The brides wore “nice casual” clothes and served home-made cake and champagne to a handful of loved ones after exchanging vows at Dubbo Courthouse on Monday.
The marriage of long-time partners, Kris Stevens and Bizzi Mason, was as simple as it was momentous.
It is thought to have been the first marriage of a gay couple in the city.
The Marriage Act officially changed on December 9 after the Federal Parliament voted in favour of same-sex marriage.
But couples must wait a month to tie the knot after formally flagging their intention to marry. January 15 was the earliest the Dubbo lovebirds could legally wed.
In the lead-up to their special day, Ms Stevens and Ms Mason spoke of obtaining “equal rights” through the acquisition of a marriage certificate.
“We want our union to be legally recognised in Australia like that of our heterosexual friends,” Ms Stevens said.
Ms Mason said marriage provided important protections. “No one can dispute superannuation,” she said. “No one can can dispute you attending your partner in hospital. No one can dispute you making decisions in hospital. Equal rights is what it is.”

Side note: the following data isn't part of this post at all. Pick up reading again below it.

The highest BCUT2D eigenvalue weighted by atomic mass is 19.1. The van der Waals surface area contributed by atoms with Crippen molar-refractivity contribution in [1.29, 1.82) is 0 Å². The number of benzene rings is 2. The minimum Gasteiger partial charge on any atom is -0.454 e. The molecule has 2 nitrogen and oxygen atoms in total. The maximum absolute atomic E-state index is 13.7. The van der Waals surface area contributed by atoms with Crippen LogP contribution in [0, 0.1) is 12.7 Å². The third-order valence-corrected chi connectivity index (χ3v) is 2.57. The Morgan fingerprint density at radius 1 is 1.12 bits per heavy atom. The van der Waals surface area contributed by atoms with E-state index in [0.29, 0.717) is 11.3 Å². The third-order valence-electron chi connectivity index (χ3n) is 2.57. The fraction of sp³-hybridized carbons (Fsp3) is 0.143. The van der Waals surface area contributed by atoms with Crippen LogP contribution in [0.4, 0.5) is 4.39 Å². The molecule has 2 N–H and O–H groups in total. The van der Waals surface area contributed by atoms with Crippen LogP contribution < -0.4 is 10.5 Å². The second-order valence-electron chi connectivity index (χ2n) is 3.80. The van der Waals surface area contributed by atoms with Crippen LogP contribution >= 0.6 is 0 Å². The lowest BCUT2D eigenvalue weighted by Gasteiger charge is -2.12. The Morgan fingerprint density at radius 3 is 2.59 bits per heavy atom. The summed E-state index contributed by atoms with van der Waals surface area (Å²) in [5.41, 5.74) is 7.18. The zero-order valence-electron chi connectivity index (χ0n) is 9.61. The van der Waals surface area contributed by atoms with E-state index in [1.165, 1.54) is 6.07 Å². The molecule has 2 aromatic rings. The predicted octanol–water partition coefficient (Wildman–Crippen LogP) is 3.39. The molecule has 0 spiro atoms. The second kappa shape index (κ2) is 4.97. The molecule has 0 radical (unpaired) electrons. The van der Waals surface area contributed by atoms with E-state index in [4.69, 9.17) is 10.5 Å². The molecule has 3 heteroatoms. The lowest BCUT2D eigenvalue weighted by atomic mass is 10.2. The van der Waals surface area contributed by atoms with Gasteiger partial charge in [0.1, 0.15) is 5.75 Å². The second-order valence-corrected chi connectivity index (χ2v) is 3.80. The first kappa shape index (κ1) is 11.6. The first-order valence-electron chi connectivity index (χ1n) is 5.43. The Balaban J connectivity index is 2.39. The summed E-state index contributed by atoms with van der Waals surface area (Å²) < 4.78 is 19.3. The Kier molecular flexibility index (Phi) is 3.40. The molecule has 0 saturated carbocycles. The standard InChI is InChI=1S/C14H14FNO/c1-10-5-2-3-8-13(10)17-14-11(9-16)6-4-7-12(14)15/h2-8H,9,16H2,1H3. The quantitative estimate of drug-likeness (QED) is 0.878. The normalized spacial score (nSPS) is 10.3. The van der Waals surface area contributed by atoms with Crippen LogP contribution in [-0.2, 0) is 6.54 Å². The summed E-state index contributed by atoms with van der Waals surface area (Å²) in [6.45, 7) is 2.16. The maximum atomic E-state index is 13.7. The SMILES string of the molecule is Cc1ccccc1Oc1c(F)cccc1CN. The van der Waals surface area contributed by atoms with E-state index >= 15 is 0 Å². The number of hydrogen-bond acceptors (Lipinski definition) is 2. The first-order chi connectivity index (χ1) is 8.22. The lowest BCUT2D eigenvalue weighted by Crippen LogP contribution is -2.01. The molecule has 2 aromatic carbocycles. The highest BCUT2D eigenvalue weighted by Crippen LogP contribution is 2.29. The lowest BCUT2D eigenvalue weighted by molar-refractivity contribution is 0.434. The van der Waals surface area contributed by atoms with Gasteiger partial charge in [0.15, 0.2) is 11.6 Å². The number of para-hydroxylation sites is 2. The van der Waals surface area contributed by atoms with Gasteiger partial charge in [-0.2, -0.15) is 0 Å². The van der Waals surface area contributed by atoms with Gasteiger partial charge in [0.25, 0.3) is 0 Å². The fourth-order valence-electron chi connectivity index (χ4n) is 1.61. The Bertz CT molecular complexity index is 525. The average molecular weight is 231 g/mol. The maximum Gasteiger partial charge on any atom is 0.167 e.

The women’s 15 years together has included a civil union ceremony in New Zealand in 2009.
“We made the commitment to one another a long time ago,” Ms Stevens said. “This is about formalising it in Australia and gaining equality. So I’ve tried to keep it really simple.”
The couple used an excerpt from their vows at the civil union at Monday’s ceremony. “I will love, support and care for you for all of our tomorrows,” they said.
A former Member for Dubbo, Reverend John Mason, was on hand to support his daughter and Ms Stevens on Monday. Witnesses were Ms Mason’s “bestie” Alison Bernasconi and Ms Stevens’ son, Steve.
The newlyweds are set to take their retro caravan to a music festival In Echuca in February where Ms Stevens’ son and daughter, Mojo Juju, will perform and celebrate milestone birthdays.
“It’s as close as we’re going to get to a honeymoon,” Ms Stevens said.